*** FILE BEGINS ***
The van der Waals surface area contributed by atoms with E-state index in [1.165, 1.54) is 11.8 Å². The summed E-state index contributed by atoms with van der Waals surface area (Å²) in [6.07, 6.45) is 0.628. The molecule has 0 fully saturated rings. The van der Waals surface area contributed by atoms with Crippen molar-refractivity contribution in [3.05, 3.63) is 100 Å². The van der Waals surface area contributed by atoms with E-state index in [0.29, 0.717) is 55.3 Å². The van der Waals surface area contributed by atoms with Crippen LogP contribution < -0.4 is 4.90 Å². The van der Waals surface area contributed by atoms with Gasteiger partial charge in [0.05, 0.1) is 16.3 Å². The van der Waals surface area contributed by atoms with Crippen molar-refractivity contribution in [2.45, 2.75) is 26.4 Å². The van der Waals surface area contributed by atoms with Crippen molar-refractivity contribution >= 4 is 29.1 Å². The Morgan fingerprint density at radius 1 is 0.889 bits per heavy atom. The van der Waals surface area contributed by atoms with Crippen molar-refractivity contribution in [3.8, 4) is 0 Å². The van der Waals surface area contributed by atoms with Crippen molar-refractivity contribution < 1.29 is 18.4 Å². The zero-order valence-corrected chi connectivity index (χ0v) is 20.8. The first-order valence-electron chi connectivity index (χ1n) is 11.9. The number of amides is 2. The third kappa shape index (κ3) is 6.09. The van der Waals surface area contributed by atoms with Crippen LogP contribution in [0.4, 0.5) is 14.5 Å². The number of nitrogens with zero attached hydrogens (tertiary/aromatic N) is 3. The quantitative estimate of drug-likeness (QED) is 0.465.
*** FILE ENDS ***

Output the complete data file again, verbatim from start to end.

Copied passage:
The van der Waals surface area contributed by atoms with E-state index in [1.165, 1.54) is 11.8 Å². The summed E-state index contributed by atoms with van der Waals surface area (Å²) in [6.07, 6.45) is 0.628. The molecule has 0 fully saturated rings. The van der Waals surface area contributed by atoms with Crippen molar-refractivity contribution in [3.05, 3.63) is 100 Å². The van der Waals surface area contributed by atoms with E-state index in [0.29, 0.717) is 55.3 Å². The van der Waals surface area contributed by atoms with Crippen LogP contribution < -0.4 is 4.90 Å². The van der Waals surface area contributed by atoms with Gasteiger partial charge in [0.05, 0.1) is 16.3 Å². The van der Waals surface area contributed by atoms with Crippen molar-refractivity contribution in [2.45, 2.75) is 26.4 Å². The van der Waals surface area contributed by atoms with Crippen molar-refractivity contribution >= 4 is 29.1 Å². The Morgan fingerprint density at radius 1 is 0.889 bits per heavy atom. The van der Waals surface area contributed by atoms with Crippen molar-refractivity contribution in [3.8, 4) is 0 Å². The van der Waals surface area contributed by atoms with Crippen molar-refractivity contribution < 1.29 is 18.4 Å². The zero-order valence-corrected chi connectivity index (χ0v) is 20.8. The first-order valence-electron chi connectivity index (χ1n) is 11.9. The number of amides is 2. The third kappa shape index (κ3) is 6.09. The van der Waals surface area contributed by atoms with Crippen LogP contribution in [0.4, 0.5) is 14.5 Å². The number of nitrogens with zero attached hydrogens (tertiary/aromatic N) is 3. The quantitative estimate of drug-likeness (QED) is 0.465.